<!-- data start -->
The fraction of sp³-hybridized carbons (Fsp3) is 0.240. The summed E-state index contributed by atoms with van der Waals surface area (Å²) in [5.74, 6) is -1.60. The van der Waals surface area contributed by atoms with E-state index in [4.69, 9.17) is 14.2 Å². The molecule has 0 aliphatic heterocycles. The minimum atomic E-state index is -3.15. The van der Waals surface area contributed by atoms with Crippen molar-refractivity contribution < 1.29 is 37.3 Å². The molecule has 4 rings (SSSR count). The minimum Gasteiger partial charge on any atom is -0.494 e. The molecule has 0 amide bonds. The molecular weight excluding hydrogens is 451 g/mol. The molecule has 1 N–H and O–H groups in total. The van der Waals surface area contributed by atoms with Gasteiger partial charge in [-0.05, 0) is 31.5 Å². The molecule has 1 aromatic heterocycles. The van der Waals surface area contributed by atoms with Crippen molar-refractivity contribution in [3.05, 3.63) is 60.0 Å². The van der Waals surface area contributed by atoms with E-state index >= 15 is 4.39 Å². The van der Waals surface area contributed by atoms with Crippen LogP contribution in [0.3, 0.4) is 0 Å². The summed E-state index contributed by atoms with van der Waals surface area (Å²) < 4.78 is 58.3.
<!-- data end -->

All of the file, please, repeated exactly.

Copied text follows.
The fraction of sp³-hybridized carbons (Fsp3) is 0.240. The summed E-state index contributed by atoms with van der Waals surface area (Å²) in [5.74, 6) is -1.60. The van der Waals surface area contributed by atoms with E-state index in [4.69, 9.17) is 14.2 Å². The molecule has 0 aliphatic heterocycles. The minimum atomic E-state index is -3.15. The van der Waals surface area contributed by atoms with Crippen molar-refractivity contribution < 1.29 is 37.3 Å². The molecule has 4 rings (SSSR count). The minimum Gasteiger partial charge on any atom is -0.494 e. The molecule has 0 amide bonds. The molecular weight excluding hydrogens is 451 g/mol. The molecule has 1 N–H and O–H groups in total. The van der Waals surface area contributed by atoms with Gasteiger partial charge in [-0.05, 0) is 31.5 Å². The molecule has 1 aromatic heterocycles. The van der Waals surface area contributed by atoms with Crippen molar-refractivity contribution in [3.05, 3.63) is 60.0 Å². The van der Waals surface area contributed by atoms with E-state index >= 15 is 4.39 Å². The van der Waals surface area contributed by atoms with Crippen LogP contribution in [0.3, 0.4) is 0 Å². The summed E-state index contributed by atoms with van der Waals surface area (Å²) < 4.78 is 58.3.